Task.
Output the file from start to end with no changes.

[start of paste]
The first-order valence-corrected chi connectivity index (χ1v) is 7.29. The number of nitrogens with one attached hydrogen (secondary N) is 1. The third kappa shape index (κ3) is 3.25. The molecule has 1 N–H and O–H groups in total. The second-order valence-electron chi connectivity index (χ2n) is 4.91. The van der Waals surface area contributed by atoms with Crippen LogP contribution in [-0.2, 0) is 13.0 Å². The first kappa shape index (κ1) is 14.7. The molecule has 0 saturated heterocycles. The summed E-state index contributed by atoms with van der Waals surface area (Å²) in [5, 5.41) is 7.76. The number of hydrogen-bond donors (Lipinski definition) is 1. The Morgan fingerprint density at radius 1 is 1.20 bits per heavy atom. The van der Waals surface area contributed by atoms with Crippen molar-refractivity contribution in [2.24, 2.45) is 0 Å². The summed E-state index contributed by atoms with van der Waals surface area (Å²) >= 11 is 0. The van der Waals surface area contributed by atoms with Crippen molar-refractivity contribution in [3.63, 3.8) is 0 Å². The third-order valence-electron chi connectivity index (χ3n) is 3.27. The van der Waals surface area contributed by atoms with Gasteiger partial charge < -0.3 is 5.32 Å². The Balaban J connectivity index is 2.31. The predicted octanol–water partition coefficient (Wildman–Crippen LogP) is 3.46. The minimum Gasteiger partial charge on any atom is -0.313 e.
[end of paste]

The first-order valence-corrected chi connectivity index (χ1v) is 7.29. The number of nitrogens with one attached hydrogen (secondary N) is 1. The third kappa shape index (κ3) is 3.25. The molecule has 1 N–H and O–H groups in total. The second-order valence-electron chi connectivity index (χ2n) is 4.91. The van der Waals surface area contributed by atoms with Crippen LogP contribution in [-0.2, 0) is 13.0 Å². The first kappa shape index (κ1) is 14.7. The molecule has 0 saturated heterocycles. The summed E-state index contributed by atoms with van der Waals surface area (Å²) in [5, 5.41) is 7.76. The number of hydrogen-bond donors (Lipinski definition) is 1. The Morgan fingerprint density at radius 1 is 1.20 bits per heavy atom. The van der Waals surface area contributed by atoms with Crippen molar-refractivity contribution in [2.24, 2.45) is 0 Å². The summed E-state index contributed by atoms with van der Waals surface area (Å²) >= 11 is 0. The van der Waals surface area contributed by atoms with Crippen molar-refractivity contribution in [3.63, 3.8) is 0 Å². The third-order valence-electron chi connectivity index (χ3n) is 3.27. The van der Waals surface area contributed by atoms with Gasteiger partial charge < -0.3 is 5.32 Å². The Balaban J connectivity index is 2.31. The predicted octanol–water partition coefficient (Wildman–Crippen LogP) is 3.46. The minimum Gasteiger partial charge on any atom is -0.313 e.